Last year, millions of people around the world went from working in their office, going to shopping centres and going out to restaurants to suddenly having to do everything from home. And because everything suddenly shifted online, customers headed online for support – even more than usual. This phenomenon severely increased the workload of support agents who have been managing 30% more tickets than before the pandemic.
According to a study released by Indeed, employee burnouts are at frightening levels. Millennials are the most affected by work-related stress (59%); however Gen Xers record the highest increase in burnout levels, from 40% last year to 54% today.
Such high levels of stress threaten the continuity of operations for many firms. How can managers and leaders recognise employee burnout and prevent it from happening altogether?
A burnout is a state of chronic stress that leads to physical and emotional exhaustion, cynicism and detachment, and feeling of ineffectiveness and lack of accomplishment.
How to identify employee burnout
Addressing burnout is definitely not an easy task for employers. Recent studies show that external help to pull someone out often fails. However, there are certain signs displayed by employees that can help employers spot burnout early. According to the NHS, common symptoms include:
- Feeling overwhelmed
- Feeling helpless, trapped or defeated
- Being irritable and impatient
- Feeling constantly worried, stressed or scared
- Feeling detached/alone
- Signs of alcohol or substance abuse
A burnout can result from many different factors in an employee’s life such as problems in their personal lives or relationships, challenging workplace dynamics or unmanageable workload. According to our research, nearly two thirds of support agents in the UK reported feeling overwhelmed and 46% in EMEA report that they don’t have the right tools to be able to assist customer requests – factors that can potentially lead to more stress.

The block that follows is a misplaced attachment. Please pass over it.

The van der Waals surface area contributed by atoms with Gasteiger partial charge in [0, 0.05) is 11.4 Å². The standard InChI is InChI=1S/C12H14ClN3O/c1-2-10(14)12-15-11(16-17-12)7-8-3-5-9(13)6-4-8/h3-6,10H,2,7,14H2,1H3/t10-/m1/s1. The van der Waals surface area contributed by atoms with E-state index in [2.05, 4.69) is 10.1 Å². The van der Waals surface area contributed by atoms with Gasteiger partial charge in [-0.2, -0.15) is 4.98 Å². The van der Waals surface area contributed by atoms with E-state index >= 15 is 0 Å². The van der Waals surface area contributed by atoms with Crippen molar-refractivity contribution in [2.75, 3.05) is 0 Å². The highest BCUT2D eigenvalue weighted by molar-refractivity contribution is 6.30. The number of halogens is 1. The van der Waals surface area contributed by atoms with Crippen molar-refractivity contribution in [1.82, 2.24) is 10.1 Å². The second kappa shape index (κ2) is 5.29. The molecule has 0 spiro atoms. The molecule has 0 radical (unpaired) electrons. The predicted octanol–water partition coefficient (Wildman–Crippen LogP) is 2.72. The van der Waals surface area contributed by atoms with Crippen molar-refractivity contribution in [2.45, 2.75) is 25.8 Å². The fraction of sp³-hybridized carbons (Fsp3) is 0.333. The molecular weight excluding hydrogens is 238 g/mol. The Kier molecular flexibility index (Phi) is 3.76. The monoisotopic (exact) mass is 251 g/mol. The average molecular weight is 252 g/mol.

How to address the first traces of a burnout
Whilst it can be challenging for employers to identify a burnout in their employees, certain actions and behaviours can be a red flag. If an otherwise engaged, productive and dependable employee suddenly becomes unreliable and unfocused, this can be a clear sign of exhaustion and stress. Within a support team, signs of agent burnout can be illustrated by lower customer satisfaction rates or frequent conflicts with customers. The actions resulting from employee burnout cannot only severely impact the productivity of a team, but customers’ view on an entire organisation (ie. conflict between agents and customers). Our research suggests that only one bad experience can influence 50% of customers to permanently leave a company.
In most cases, when a manager recognises symptoms of work-related stress in one of their employees, the latter may not wish to discuss it but that does not mean that it should not be addressed. A common way to help an employee is redirecting them to the company’s wellbeing programme (if they have one) which usually consists of free wellbeing advice and workshops. If an organisation doesn’t have one or doesn’t cover mental health services, managers can make a list of non-profit organisations that can offer help and guidance in dealing with stress.
With burnout levels rising at alarming rates, employees are working from home isolated and feeling disconnected from their colleagues: employers should aim to provide extra support. As employees are working remotely, their offices are now their homes. This means that the line between their home and office life is thin, as employees tend to work longer hours. Managers can provide extra support by ensuring that employees only work during their working hours and should not be contacted outside of these, except in the case of an emergency.